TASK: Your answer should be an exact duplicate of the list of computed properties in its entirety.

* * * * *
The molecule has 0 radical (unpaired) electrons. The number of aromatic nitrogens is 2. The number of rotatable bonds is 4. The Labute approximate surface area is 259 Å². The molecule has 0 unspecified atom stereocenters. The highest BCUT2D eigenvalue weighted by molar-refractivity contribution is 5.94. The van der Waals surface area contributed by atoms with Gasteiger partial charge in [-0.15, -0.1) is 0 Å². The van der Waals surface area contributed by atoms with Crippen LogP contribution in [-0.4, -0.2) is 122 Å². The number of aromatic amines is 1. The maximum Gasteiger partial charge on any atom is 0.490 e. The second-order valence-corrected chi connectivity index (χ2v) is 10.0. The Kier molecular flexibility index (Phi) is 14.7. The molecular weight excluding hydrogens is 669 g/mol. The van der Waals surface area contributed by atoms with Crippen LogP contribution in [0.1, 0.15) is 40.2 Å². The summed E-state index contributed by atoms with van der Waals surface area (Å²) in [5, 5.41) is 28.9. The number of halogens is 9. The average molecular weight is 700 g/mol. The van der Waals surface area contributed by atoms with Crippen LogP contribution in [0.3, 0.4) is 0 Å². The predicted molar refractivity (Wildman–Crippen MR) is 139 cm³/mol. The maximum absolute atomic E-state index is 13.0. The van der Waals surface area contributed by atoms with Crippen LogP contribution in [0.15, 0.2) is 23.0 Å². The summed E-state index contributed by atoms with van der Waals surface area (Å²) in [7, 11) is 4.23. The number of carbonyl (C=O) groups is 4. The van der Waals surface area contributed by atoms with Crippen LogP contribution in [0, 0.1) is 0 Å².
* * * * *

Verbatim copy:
The molecule has 0 radical (unpaired) electrons. The number of aromatic nitrogens is 2. The number of rotatable bonds is 4. The Labute approximate surface area is 259 Å². The molecule has 0 unspecified atom stereocenters. The highest BCUT2D eigenvalue weighted by molar-refractivity contribution is 5.94. The van der Waals surface area contributed by atoms with Gasteiger partial charge in [-0.15, -0.1) is 0 Å². The van der Waals surface area contributed by atoms with Crippen LogP contribution in [-0.4, -0.2) is 122 Å². The number of aromatic amines is 1. The maximum Gasteiger partial charge on any atom is 0.490 e. The second-order valence-corrected chi connectivity index (χ2v) is 10.0. The Kier molecular flexibility index (Phi) is 14.7. The molecular weight excluding hydrogens is 669 g/mol. The van der Waals surface area contributed by atoms with Crippen LogP contribution in [0.1, 0.15) is 40.2 Å². The summed E-state index contributed by atoms with van der Waals surface area (Å²) in [5, 5.41) is 28.9. The number of halogens is 9. The average molecular weight is 700 g/mol. The van der Waals surface area contributed by atoms with Crippen LogP contribution in [0.3, 0.4) is 0 Å². The predicted molar refractivity (Wildman–Crippen MR) is 139 cm³/mol. The maximum absolute atomic E-state index is 13.0. The van der Waals surface area contributed by atoms with Crippen LogP contribution in [0.15, 0.2) is 23.0 Å². The summed E-state index contributed by atoms with van der Waals surface area (Å²) in [7, 11) is 4.23. The number of carbonyl (C=O) groups is 4. The van der Waals surface area contributed by atoms with Crippen LogP contribution in [0, 0.1) is 0 Å².